High-Temperature Piezoelectric Accelerometers – Simplified
If you don’t know much about high-temperature piezoelectric accelerometers – don’t worry! We have simplified everything you need to know about this little piece of technology. Whether you’ve heard an engineering colleague mention them, or you think it might be a great addition to something your team is making, or you are just generally interested in what an accelerometer is and don’t know where to start. This blog will cover everything you need to know which we have broken down into sections below.
What is an Accelerometer?
When you have machinery such as turbines or motors, it is best to monitor them to make sure everything is moving correctly or not moving at all. A movement might not even be desirable and could even be destructive to the machine or even yourself, which is why you would add a sensor to it. An accelerometer is a sensor that measures changes in gravitational acceleration. When attached to a machine it can be used measure the vibration, acceleration, tilt or shock detection.
What are high temperature accelerometers used for?
Some industries include aerospace for turbine engines, oil & gas use it as a measurement while drilling and wind farming for gearbox monitoring. There are plenty of other industries such as quarrying and railway that would also need technology like this as well.
The basic design consists of a piezoelectric sensing crystal which is attached to a seismic mass. An acceleration causes the mass to produce a stress in the sensing crystal which produces an electric charge / output. The signal is then amplified and interpreted.
Types of high temperature piezoelectric elements
High temperature accelerometers require a high temperature piezoelectric element. There are two primary accelerometer types to choose from: single crystal, such as quartz, or ceramic/ polycrystalline, such as PZT or Ionix HPZ.
The advantage of using a ceramic element vs quartz is primarily the controllable polarization and high output allowing for high sensitivity accelerometers with very low noise floors. The limitations of piezoelectric crystals compared to quarts however are intrinsically linked to their limited high temperature properties: reduced long term stability, higher thermal expansion coefficient and their pyrocitric sensitivity.
The industry standard piezoceramic material, PZT, is generally limited to a maximum continuous operating temperature of 200°C. Single crystals ay be used for extreme high temperature accelerometers.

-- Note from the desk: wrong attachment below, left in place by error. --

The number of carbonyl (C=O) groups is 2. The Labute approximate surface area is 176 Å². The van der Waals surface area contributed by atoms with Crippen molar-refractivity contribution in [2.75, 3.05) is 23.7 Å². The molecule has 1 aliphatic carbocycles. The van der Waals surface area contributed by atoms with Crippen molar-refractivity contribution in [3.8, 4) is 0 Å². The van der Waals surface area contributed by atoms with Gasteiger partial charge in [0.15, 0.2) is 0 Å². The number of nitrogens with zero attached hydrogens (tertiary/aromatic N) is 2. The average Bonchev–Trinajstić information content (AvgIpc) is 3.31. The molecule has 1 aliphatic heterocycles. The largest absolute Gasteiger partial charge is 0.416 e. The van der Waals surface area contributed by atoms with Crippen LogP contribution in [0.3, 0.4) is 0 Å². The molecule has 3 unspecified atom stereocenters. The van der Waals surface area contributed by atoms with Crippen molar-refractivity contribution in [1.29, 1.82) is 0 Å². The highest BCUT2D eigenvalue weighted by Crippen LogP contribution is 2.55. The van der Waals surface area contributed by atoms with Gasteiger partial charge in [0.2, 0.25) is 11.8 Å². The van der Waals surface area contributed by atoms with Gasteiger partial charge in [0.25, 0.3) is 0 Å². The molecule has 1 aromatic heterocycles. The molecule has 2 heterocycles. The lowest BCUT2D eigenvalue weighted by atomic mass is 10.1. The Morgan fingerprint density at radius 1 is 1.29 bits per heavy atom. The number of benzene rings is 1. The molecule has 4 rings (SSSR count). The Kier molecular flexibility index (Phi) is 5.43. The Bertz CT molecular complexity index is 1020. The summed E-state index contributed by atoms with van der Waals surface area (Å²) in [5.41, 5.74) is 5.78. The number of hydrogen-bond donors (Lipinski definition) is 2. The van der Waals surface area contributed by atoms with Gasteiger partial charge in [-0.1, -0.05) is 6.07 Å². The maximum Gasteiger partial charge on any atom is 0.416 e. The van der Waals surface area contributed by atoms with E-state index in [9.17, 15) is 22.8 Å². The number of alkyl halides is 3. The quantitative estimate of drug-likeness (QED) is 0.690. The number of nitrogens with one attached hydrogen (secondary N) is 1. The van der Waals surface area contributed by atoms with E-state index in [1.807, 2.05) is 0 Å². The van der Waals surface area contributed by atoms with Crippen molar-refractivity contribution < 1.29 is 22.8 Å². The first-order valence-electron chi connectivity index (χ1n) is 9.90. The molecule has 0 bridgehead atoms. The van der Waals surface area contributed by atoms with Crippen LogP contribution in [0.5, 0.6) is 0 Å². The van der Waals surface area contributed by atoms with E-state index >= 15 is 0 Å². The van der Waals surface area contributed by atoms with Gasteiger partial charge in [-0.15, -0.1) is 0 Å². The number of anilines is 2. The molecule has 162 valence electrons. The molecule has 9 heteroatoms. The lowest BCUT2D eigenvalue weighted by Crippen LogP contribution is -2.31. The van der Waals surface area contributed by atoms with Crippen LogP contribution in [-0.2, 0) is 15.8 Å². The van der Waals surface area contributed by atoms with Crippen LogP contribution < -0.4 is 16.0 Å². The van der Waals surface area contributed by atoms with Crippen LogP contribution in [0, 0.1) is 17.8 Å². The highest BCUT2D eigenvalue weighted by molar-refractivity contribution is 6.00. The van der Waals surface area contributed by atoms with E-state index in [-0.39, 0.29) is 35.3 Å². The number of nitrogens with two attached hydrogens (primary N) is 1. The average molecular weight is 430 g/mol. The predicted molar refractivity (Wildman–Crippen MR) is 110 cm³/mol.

An interesting piezoelectric ceramic for high temperature accelerometers is the Ionix HPZ. HPZ has a maximum continuous operating temperature of 580°C. It has the highest sensitivity of high temperature piezoelectric crystals and is unique in having a shear coefficient comparable to PZT. It has a comparatively low thermal expansion coefficient and is much less susceptible to the pyroelectric effect than PZT. Ionix HPZ is an exciting material for accelerometer manufacturers to consider for low noise applications which exceed the operating limits of PZT.
There are three key mode designs used to create the piezoelectric element. These different modes are used in different applications.
Compression Mode – One of the earlier designs, the piezo ceramics are stacked on top of each other to form a compression disk that can move up and down. The stacks are often loaded by a screw to a pre-set torque to improve sensitivity. A high toughness ceramic such as HPZ can improve component reliability.
Shear Mode – this allows the piezo to sense vibrations primarily in one axis, and is left succestible to vibrations in the other two axes. This can be useful for a number of applicaitons
There is no single ideal solution for a piezoelectric accelerometer and compromises on properties will be made based on the application. For high temperature applications, the high temperature limitations of PZT often push accelerometer manufacturers to sacrifice sensitivity and use a more stable single crystal based element.
The Ionix HPZ material offers an opportunity for accelerometer manufacturers to bridge the gap between PZT and single crystals by offering a high sensitivity ceramic with the reduced thermal expansion of pyroelectric sensitivity required for some applications. Combined with the increased toughness, HPZ has the potential to expand the range of existing ceramic based accelerometers.
Ionix offers HPZ ceramic supply as well as support for integration, ready to go high temperature assemblies and sensors to take your sensors, actuators and transducers to the next level. Contact Ionix now to see how you could access more high value applications and markets with your exiting technology.